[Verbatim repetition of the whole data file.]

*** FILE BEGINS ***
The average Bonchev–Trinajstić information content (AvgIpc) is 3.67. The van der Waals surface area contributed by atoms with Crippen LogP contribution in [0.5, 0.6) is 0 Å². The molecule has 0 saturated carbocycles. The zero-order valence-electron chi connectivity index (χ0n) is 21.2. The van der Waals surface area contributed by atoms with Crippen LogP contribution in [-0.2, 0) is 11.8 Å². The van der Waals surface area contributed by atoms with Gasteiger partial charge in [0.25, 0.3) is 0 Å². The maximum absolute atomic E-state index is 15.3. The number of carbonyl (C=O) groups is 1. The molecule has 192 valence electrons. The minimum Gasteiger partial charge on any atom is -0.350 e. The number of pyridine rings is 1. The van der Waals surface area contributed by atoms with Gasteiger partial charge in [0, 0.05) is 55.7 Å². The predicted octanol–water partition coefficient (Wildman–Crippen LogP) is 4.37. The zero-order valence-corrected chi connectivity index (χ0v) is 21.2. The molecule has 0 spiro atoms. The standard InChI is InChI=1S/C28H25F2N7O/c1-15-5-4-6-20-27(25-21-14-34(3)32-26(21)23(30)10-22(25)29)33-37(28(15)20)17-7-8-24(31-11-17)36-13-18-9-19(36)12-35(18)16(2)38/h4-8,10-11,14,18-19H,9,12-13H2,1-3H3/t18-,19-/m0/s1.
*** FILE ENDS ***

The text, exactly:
The average Bonchev–Trinajstić information content (AvgIpc) is 3.67. The van der Waals surface area contributed by atoms with Crippen LogP contribution in [0.5, 0.6) is 0 Å². The molecule has 0 saturated carbocycles. The zero-order valence-electron chi connectivity index (χ0n) is 21.2. The van der Waals surface area contributed by atoms with Crippen LogP contribution in [-0.2, 0) is 11.8 Å². The van der Waals surface area contributed by atoms with Gasteiger partial charge in [0.25, 0.3) is 0 Å². The maximum absolute atomic E-state index is 15.3. The number of carbonyl (C=O) groups is 1. The molecule has 192 valence electrons. The minimum Gasteiger partial charge on any atom is -0.350 e. The number of pyridine rings is 1. The van der Waals surface area contributed by atoms with Gasteiger partial charge in [0, 0.05) is 55.7 Å². The predicted octanol–water partition coefficient (Wildman–Crippen LogP) is 4.37. The zero-order valence-corrected chi connectivity index (χ0v) is 21.2. The molecule has 0 spiro atoms. The standard InChI is InChI=1S/C28H25F2N7O/c1-15-5-4-6-20-27(25-21-14-34(3)32-26(21)23(30)10-22(25)29)33-37(28(15)20)17-7-8-24(31-11-17)36-13-18-9-19(36)12-35(18)16(2)38/h4-8,10-11,14,18-19H,9,12-13H2,1-3H3/t18-,19-/m0/s1.